Mycobacteria are a wide group of organisms that includes strict pathogens, such as Mycobacterium tuberculosis, as well as environmental species known as nontuberculous mycobacteria (NTM), some of which—namely Mycobacterium avium—are important opportunistic pathogens. In addition to a distinctive cell envelope mediating critical interactions with the host immune system and largely responsible for their formidable resistance to antimicrobials, mycobacteria synthesize rare intracellular polymethylated polysaccharides implicated in the modulation of fatty acid metabolism, thus critical players in cell envelope assembly. These are the 6-O-methylglucose lipopolysaccharides (MGLP) ubiquitously detected across the Mycobacterium genus, and the 3-O-methylmannose polysaccharides (MMP) identified only in NTM. The polymethylated nature of these polysaccharides renders the intervening methyltransferases essential for their optimal function. Although the knowledge of MGLP biogenesis is greater than that of MMP biosynthesis, the methyltransferases of both pathways remain uncharacterized. Here, we report the identification and characterization of a unique S-adenosyl-L-methionine–dependent sugar 1-O-methyltransferase (MeT1) from Mycobacterium hassiacum that specifically blocks the 1-OH position of 3,3′-di-O-methyl-4α-mannobiose, a probable early precursor of MMP, which we chemically synthesized. The high-resolution 3D structure of MeT1 in complex with its exhausted cofactor, S-adenosyl-L-homocysteine, together with mutagenesis studies and molecular docking simulations, unveiled the enzyme’s reaction mechanism. The functional and structural properties of this unique sugar methyltransferase further our knowledge of MMP biosynthesis and provide important tools to dissect the role of MMP in NTM physiology and resilience.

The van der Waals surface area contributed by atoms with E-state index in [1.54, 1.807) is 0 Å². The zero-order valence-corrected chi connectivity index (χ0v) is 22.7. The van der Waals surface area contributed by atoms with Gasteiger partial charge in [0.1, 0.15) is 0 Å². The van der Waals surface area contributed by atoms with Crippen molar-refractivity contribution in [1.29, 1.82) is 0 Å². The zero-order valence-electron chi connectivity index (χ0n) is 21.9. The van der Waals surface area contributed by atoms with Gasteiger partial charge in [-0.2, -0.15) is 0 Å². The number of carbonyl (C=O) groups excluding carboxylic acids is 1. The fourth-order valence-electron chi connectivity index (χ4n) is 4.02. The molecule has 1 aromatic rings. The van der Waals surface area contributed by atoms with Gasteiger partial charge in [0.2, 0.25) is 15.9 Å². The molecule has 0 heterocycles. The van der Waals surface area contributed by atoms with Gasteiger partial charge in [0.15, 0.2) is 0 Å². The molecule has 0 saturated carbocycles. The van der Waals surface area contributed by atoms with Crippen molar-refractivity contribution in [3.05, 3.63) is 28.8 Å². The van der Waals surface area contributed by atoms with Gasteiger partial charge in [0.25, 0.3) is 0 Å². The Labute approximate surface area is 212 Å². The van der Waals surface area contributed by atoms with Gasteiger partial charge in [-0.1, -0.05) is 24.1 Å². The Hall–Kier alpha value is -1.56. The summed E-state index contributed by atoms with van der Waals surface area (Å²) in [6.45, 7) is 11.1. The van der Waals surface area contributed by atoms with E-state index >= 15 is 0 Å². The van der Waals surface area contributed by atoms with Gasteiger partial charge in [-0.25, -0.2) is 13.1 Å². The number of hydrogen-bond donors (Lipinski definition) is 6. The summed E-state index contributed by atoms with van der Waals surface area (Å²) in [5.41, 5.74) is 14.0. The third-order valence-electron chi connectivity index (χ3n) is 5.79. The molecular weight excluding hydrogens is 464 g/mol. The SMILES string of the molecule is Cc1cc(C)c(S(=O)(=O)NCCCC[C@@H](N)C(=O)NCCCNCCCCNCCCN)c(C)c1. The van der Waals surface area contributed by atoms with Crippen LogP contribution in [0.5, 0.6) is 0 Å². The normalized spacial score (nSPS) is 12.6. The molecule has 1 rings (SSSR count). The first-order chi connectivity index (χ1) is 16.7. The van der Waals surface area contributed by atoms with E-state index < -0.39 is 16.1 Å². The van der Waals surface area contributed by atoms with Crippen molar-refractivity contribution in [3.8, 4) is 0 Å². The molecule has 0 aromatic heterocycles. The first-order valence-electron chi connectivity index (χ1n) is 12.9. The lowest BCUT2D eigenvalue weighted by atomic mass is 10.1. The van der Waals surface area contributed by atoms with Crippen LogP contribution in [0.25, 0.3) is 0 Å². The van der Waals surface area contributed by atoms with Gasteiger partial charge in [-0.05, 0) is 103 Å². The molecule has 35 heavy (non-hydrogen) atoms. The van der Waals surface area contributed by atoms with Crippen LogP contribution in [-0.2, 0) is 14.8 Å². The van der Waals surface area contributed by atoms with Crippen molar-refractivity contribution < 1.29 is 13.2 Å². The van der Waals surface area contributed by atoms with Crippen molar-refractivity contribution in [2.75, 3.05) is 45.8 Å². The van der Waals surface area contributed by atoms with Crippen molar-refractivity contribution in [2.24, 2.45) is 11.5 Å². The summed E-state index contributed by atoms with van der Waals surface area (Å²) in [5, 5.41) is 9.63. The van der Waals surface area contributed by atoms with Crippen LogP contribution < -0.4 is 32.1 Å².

|Number of pages||10|
|Journal||Proceedings of the National Academy of Sciences of the United States of America|
|Publication status||Published - 15 Jan 2019|
- 3D structure
- Polymethylated polysaccharides
- Sugar methyltransferase